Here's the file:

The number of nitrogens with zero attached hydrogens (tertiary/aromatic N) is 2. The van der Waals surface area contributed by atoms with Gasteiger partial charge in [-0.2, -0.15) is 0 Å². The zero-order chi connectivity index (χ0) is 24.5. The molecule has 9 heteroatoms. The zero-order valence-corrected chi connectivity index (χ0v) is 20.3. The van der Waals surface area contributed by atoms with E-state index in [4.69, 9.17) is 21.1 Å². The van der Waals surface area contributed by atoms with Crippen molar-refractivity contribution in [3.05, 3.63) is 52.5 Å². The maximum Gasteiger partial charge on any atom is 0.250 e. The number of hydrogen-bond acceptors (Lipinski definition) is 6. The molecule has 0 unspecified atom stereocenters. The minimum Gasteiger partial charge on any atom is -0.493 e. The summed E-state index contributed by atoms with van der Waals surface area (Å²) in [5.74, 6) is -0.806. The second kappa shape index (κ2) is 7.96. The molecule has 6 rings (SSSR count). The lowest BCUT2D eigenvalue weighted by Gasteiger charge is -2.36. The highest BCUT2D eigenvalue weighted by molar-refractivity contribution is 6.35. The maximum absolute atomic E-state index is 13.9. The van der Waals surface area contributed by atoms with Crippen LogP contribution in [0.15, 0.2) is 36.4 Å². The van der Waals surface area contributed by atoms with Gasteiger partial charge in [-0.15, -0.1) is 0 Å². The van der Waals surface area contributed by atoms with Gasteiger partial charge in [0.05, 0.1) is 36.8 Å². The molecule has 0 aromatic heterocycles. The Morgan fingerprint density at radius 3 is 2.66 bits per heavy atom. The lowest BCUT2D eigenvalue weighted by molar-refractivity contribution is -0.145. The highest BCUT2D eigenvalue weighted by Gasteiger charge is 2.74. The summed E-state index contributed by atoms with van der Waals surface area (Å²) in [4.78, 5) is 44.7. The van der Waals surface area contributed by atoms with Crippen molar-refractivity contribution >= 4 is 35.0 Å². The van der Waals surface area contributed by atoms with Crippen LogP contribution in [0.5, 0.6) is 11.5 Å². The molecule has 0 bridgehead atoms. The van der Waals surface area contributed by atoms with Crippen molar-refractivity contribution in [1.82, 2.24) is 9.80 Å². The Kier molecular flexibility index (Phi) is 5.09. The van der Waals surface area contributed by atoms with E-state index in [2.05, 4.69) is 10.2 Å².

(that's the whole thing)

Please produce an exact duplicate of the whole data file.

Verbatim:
The number of nitrogens with zero attached hydrogens (tertiary/aromatic N) is 2. The van der Waals surface area contributed by atoms with Gasteiger partial charge in [-0.2, -0.15) is 0 Å². The zero-order chi connectivity index (χ0) is 24.5. The molecule has 9 heteroatoms. The zero-order valence-corrected chi connectivity index (χ0v) is 20.3. The van der Waals surface area contributed by atoms with E-state index in [4.69, 9.17) is 21.1 Å². The van der Waals surface area contributed by atoms with Crippen molar-refractivity contribution in [3.05, 3.63) is 52.5 Å². The maximum Gasteiger partial charge on any atom is 0.250 e. The number of hydrogen-bond acceptors (Lipinski definition) is 6. The molecule has 0 unspecified atom stereocenters. The minimum Gasteiger partial charge on any atom is -0.493 e. The summed E-state index contributed by atoms with van der Waals surface area (Å²) in [5.74, 6) is -0.806. The second kappa shape index (κ2) is 7.96. The molecule has 6 rings (SSSR count). The lowest BCUT2D eigenvalue weighted by Gasteiger charge is -2.36. The highest BCUT2D eigenvalue weighted by molar-refractivity contribution is 6.35. The maximum absolute atomic E-state index is 13.9. The van der Waals surface area contributed by atoms with Crippen LogP contribution in [0.15, 0.2) is 36.4 Å². The van der Waals surface area contributed by atoms with Gasteiger partial charge in [-0.15, -0.1) is 0 Å². The van der Waals surface area contributed by atoms with Gasteiger partial charge in [0.05, 0.1) is 36.8 Å². The molecule has 0 aromatic heterocycles. The Morgan fingerprint density at radius 3 is 2.66 bits per heavy atom. The lowest BCUT2D eigenvalue weighted by molar-refractivity contribution is -0.145. The highest BCUT2D eigenvalue weighted by Gasteiger charge is 2.74. The summed E-state index contributed by atoms with van der Waals surface area (Å²) in [4.78, 5) is 44.7. The van der Waals surface area contributed by atoms with Crippen molar-refractivity contribution >= 4 is 35.0 Å². The van der Waals surface area contributed by atoms with Crippen LogP contribution in [0.5, 0.6) is 11.5 Å². The molecule has 0 bridgehead atoms. The van der Waals surface area contributed by atoms with Crippen molar-refractivity contribution in [1.82, 2.24) is 9.80 Å². The Kier molecular flexibility index (Phi) is 5.09. The van der Waals surface area contributed by atoms with E-state index in [2.05, 4.69) is 10.2 Å².